ANC’s North West in poll scare
ANC leaders are concerned after an internal poll showed the party garnering a mere 55% of the votes, compared with the 67% it scored in the last general elections in 2014.
The provincial ANC has been trying to rescuscitate itself since it disbanded the provincial executive committee (PEC) and fired former North West Premier Supra Mahumapelo (pictured). But a task team appointed to run its affairs has found it tough to resolve the political turmoil there, especially given the push-back by disgruntled party branches.
Kabelo Mataboge, spokesperson for the ANC’s North West interim leadership, said the task team had continued to assert its authority despite its legitimacy being challenged in courts, in councils and on the streets.
“The resistance is planned and well orchestrated, but we are weathering the storm,” he said this week as Mahumapelo and other applicants in the case to nullify the task team lost a high court bid to hear the matter on an urgent basis.
Mataboge said another wave of rebellion had seen ANC councillors use municipalities as a platform to show resistance against the task team. “It is part of a deliberate effort to undermine the task team, with municipalities used as a platform to show that rebellion by doing things that are outside ANC norms.” He said a feature of this rebellion was the removal of ANC mayors outside of party protocol, and in cahoots with the opposition, as had happened recently in Matlosana (formerly Klerksdorp) Local Municipality.
This week, the local government MEC in the North West, Fenny Gaolaolwe, dissolved the Matlosana mayoral committee following the mayoral vacancy. Mataboge said the process to convene branches in preparation for the North West elections list conference was also moving “at a snail’s pace because we have started a new chapter” – referring to the ousting of Mahumapelo.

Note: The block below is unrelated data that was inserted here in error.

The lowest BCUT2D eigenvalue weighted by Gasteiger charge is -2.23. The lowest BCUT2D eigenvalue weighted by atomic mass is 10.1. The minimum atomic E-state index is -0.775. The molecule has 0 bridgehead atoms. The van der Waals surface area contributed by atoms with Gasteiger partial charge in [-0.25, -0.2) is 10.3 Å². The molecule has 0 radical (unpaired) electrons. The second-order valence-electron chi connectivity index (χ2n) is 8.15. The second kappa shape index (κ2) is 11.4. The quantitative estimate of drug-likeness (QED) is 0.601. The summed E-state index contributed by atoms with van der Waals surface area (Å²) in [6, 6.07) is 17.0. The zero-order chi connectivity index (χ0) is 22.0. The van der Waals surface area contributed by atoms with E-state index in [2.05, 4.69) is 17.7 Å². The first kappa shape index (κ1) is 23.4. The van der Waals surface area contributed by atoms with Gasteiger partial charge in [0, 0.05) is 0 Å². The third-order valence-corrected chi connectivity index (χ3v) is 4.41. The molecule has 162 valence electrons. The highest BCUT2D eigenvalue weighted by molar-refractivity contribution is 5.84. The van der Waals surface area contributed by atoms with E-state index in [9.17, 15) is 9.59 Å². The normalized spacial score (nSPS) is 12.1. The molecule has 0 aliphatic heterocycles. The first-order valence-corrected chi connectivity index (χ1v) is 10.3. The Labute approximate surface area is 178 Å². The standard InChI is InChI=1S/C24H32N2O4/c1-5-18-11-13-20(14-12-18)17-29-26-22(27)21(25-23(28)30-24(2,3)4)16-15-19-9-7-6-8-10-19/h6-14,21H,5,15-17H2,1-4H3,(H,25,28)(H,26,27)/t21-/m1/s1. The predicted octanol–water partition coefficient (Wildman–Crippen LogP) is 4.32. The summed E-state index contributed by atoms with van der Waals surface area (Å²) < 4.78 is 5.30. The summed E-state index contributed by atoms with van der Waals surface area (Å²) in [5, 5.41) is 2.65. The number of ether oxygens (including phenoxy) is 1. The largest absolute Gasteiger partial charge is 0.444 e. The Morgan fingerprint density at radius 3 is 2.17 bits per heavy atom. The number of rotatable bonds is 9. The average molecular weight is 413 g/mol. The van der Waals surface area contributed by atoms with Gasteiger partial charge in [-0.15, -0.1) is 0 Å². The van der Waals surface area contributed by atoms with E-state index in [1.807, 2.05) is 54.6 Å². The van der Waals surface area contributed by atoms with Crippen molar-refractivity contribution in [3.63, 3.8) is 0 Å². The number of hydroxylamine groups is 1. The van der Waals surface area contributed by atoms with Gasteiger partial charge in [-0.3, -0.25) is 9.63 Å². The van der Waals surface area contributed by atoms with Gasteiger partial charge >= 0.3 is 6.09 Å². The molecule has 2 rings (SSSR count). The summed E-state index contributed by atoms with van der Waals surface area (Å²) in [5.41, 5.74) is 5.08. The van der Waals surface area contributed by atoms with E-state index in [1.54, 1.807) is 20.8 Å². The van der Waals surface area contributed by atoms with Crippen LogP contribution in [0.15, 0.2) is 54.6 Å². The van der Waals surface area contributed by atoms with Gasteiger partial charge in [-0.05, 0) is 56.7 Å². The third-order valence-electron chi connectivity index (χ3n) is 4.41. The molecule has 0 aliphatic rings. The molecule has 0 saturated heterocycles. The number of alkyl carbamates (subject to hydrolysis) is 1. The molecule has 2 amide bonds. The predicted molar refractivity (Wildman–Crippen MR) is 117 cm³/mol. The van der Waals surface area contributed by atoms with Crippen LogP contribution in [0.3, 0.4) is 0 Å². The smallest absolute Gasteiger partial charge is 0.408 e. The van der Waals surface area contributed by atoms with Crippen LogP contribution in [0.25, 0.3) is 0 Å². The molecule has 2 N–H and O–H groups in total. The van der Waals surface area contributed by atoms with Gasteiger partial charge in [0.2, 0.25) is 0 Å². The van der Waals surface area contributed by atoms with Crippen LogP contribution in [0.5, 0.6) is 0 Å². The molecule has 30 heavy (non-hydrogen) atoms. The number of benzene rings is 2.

“The progress is good, and we intend to meet the stipulated deadline by next weekend and proceed with the list conference from there.”
City Press has learnt that this week, the task team read the riot act to ANC councillors in at least five municipalities across the province over issues of misconduct. And, in Dr Ruth Segomotso Mompati municipality in Vryburg, the team found out that three ANC councillors had been axed as members of the mayoral committee without their knowledge. District mayor Boitumelo Mahlangu was an ally of Mahumapelo.
Meanwhile, Mahumapelo is convinced that mayors, directors in the local government and municipal workers who backed Nkosazana Dlamini-Zuma in the lead-up to the ANC’s Nasrec conference are being purged from party structures.
Speaking on Friday at the Johannesburg High Court, where he and other ANC members lost an application challenging the disbandment of the North West PEC, he said: “The situation in the North West is disturbing. Members who openly supported Dlamini-Zuma are being ousted from party structures.”
He went on to accuse the provincial task team of “engaging in fraud”, saying some of the members’ names [who openly supported Dlamini-Zuma] had since been removed from the ANC membership lists with no reasons given.
“All these issues have been brought to the attention of the party secretary-general, Ace Magashule,” said Mahumapelo.
Sebang Motlhabi, a suspended member of the ANC Youth League PEC, was among the multitudes at the high court on Friday in support of Mahumapelo. He echoed the latter's’ sentiments, saying: “The decision by the national executive committee [to dissolve the provincial PEC] was an emotional decision not based on merit.”
He said the decision was taken to reward those who were loyal to Ramaphosa with new roles in the task team.
Mahumapelo said in January, he had led a delegation of Dlamini-Zuma backers to meet Ramaphosa to address “the concern that members in the North West and other provinces were being expunged from party structures by those loyal to ... Ramaphosa. This is why, on [Thursday], I wrote a letter to the secretary-general, reminding him of these issues.”
Mahumapelo was quick to qualify his allegations, saying: “I don’t think it is Ramaphosa, though. It is those with their own vendettas, especially against me, and other comrades who did not support Ramaphosa.”
Mahumapelo said the lack of decisive action by ANC leaders was why he and other disgruntled members had met with former president Jacob Zuma in KwaZulu-Natal.
“The meeting was never secret or about any plot. It was meant to inform Zuma that my efforts to resolve differences through engaging the current leadership had come to nought, leading to my desire to follow the litigation path,” he said.